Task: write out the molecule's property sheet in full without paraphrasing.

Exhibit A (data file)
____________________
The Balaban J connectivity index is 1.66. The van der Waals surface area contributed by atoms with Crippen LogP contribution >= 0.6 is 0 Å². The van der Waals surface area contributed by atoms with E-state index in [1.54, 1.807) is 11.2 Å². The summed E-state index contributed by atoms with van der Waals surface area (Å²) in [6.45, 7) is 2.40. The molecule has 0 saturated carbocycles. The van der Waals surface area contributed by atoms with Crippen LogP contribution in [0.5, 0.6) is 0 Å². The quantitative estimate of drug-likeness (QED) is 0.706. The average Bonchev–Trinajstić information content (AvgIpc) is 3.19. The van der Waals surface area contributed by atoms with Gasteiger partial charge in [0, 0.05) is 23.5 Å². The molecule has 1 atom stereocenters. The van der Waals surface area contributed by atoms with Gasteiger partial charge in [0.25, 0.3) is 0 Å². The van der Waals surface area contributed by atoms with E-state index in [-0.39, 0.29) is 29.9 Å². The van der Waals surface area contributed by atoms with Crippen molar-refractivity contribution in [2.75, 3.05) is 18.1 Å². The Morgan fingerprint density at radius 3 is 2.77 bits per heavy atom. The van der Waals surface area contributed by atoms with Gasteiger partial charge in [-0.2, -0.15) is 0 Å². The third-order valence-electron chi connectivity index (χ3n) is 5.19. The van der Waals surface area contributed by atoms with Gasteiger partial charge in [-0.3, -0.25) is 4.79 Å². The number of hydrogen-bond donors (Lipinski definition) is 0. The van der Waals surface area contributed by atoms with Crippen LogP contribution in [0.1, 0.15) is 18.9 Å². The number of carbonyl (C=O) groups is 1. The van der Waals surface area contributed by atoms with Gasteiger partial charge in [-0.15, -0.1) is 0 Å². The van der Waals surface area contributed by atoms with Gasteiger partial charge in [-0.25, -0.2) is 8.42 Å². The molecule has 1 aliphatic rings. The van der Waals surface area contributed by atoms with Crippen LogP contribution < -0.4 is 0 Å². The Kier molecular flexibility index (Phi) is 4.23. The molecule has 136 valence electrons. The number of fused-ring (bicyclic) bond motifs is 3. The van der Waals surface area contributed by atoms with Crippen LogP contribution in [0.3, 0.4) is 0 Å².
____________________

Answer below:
The Balaban J connectivity index is 1.66. The van der Waals surface area contributed by atoms with Crippen LogP contribution >= 0.6 is 0 Å². The van der Waals surface area contributed by atoms with E-state index in [1.54, 1.807) is 11.2 Å². The summed E-state index contributed by atoms with van der Waals surface area (Å²) in [6.45, 7) is 2.40. The molecule has 0 saturated carbocycles. The van der Waals surface area contributed by atoms with Crippen LogP contribution in [0.5, 0.6) is 0 Å². The quantitative estimate of drug-likeness (QED) is 0.706. The average Bonchev–Trinajstić information content (AvgIpc) is 3.19. The van der Waals surface area contributed by atoms with Gasteiger partial charge in [0, 0.05) is 23.5 Å². The molecule has 1 atom stereocenters. The van der Waals surface area contributed by atoms with Gasteiger partial charge in [0.25, 0.3) is 0 Å². The van der Waals surface area contributed by atoms with E-state index in [-0.39, 0.29) is 29.9 Å². The van der Waals surface area contributed by atoms with Crippen molar-refractivity contribution in [2.75, 3.05) is 18.1 Å². The Morgan fingerprint density at radius 3 is 2.77 bits per heavy atom. The van der Waals surface area contributed by atoms with Gasteiger partial charge in [-0.2, -0.15) is 0 Å². The third-order valence-electron chi connectivity index (χ3n) is 5.19. The van der Waals surface area contributed by atoms with Gasteiger partial charge in [-0.3, -0.25) is 4.79 Å². The number of hydrogen-bond donors (Lipinski definition) is 0. The van der Waals surface area contributed by atoms with Crippen LogP contribution in [0.1, 0.15) is 18.9 Å². The number of carbonyl (C=O) groups is 1. The van der Waals surface area contributed by atoms with Gasteiger partial charge in [-0.15, -0.1) is 0 Å². The van der Waals surface area contributed by atoms with Gasteiger partial charge in [-0.25, -0.2) is 8.42 Å². The molecule has 1 aliphatic rings. The van der Waals surface area contributed by atoms with Crippen LogP contribution < -0.4 is 0 Å². The Kier molecular flexibility index (Phi) is 4.23. The molecule has 136 valence electrons. The number of fused-ring (bicyclic) bond motifs is 3. The van der Waals surface area contributed by atoms with Crippen LogP contribution in [0.3, 0.4) is 0 Å².